Contact(s): Jodie Peotter, DNR Remediation and Redevelopment Program Brownfields, Outreach and Policy Section Chief, 608-266-3084, Jodie.Peotter@wisconsin.gov
January 24, 2020 at 12:01:07 pm
MADISON, Wis. - A brownfields cleanup project in the village of Randolph is getting financial assistance by way of a grant from the Department of Natural Resources.
The financial award comes from DNR's Wisconsin Assessment Monies (WAM) program, which provides contractor services worth up to $35,000 to eligible sites. The grant for contractor services will help city officials assess if environmental contamination exists at the former Graafsma Garage on Stark Street in Randolph.
"DNR is privileged to partner with the village of Randolph as the community works to improve this property," said DNR Remediation and Redevelopment Program's Brownfields, Outreach and Policy Section Chief Jodie Peotter. "An award like this can be really meaningful for a small community where there's interest in cleaning up a property, but the time and expense of investigating potential environmental issues are perceived as a hindrance."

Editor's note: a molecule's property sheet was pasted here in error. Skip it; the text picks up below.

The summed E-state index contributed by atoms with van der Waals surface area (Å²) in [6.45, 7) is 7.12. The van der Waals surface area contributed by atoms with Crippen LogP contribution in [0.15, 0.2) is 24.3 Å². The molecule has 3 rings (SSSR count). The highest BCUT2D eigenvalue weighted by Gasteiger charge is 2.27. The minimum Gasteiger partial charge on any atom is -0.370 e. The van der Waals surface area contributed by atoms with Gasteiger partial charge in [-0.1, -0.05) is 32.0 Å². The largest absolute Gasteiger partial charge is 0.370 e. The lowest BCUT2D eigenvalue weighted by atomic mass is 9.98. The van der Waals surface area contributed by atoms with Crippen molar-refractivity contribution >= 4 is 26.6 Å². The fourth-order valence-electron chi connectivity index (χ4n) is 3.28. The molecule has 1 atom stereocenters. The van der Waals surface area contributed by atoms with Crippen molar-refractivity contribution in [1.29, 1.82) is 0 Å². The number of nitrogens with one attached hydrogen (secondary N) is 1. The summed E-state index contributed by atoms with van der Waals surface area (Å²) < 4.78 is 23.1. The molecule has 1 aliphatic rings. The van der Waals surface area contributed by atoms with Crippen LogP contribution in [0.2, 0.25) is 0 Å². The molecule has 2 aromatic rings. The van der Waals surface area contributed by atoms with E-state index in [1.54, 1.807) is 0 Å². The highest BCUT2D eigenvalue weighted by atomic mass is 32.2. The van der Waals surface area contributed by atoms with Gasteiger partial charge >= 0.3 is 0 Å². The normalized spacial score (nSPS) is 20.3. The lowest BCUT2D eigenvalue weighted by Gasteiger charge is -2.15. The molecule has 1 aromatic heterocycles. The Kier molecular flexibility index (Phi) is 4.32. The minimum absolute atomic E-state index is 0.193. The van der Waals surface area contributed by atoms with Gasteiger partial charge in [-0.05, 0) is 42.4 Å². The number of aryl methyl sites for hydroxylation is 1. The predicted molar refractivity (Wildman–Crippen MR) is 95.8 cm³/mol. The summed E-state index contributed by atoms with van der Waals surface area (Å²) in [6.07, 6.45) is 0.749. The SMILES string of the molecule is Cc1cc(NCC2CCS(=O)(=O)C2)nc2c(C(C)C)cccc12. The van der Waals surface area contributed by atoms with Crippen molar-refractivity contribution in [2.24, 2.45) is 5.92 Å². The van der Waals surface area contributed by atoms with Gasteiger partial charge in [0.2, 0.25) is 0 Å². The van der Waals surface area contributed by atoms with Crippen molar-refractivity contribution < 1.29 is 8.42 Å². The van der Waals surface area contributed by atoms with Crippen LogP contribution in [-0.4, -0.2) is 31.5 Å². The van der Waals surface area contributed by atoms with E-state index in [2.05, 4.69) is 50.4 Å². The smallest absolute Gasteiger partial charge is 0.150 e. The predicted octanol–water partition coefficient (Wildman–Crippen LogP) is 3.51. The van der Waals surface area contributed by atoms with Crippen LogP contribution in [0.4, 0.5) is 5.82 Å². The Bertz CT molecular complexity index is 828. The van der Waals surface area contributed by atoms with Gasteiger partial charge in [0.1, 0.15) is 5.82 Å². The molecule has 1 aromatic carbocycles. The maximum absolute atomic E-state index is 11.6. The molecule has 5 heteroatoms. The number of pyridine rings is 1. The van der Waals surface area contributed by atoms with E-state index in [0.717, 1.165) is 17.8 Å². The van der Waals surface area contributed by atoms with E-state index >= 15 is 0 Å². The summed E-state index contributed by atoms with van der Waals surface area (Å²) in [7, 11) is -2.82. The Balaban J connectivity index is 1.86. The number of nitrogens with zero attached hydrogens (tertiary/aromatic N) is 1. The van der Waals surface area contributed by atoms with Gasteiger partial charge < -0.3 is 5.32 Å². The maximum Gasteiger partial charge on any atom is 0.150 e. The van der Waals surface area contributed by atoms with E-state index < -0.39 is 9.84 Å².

The former garage was once a vibrant car dealership and service station. After it closed in the 1980s it was used as a storage building for a lumber yard, construction company and well drilling company. It is uncertain if the former service station's underground fuel tanks were removed after the garage closed. The building is in poor condition and the village is interested in taking it down and selling the property.
Since 2009, the WAM program has provided nearly $2.5 million to 59 communities across the state, partnering to help clean up and redevelop old, often run-down or underused properties that distract from a neighborhood's potential.
Administered by the Remediation and Redevelopment Program, WAM awards provide communities with professional environmental site assessments of properties with known or perceived contamination. The program is funded through U.S. EPA.
Participation in the WAM program requires minimal effort by local governments. Because there is no financial match involved, the program is an attractive opportunity for communities. In many instances, WAM awards are leveraged with other sources of funding to kick-start repurposing efforts on properties that may have been underutilized for many years.
Applications can be submitted for WAM awards at any time. The DNR uses WAM funding to assess brownfields throughout the state, concentrating on industrial sites and closed, or closing, manufacturing plants. WAM awards are also made for sites that may not have had a history of manufacturing but are in rural areas, racially diverse communities or economically disadvantaged areas.For more information, visit the DNR's WAM webpage or the brownfield webpage.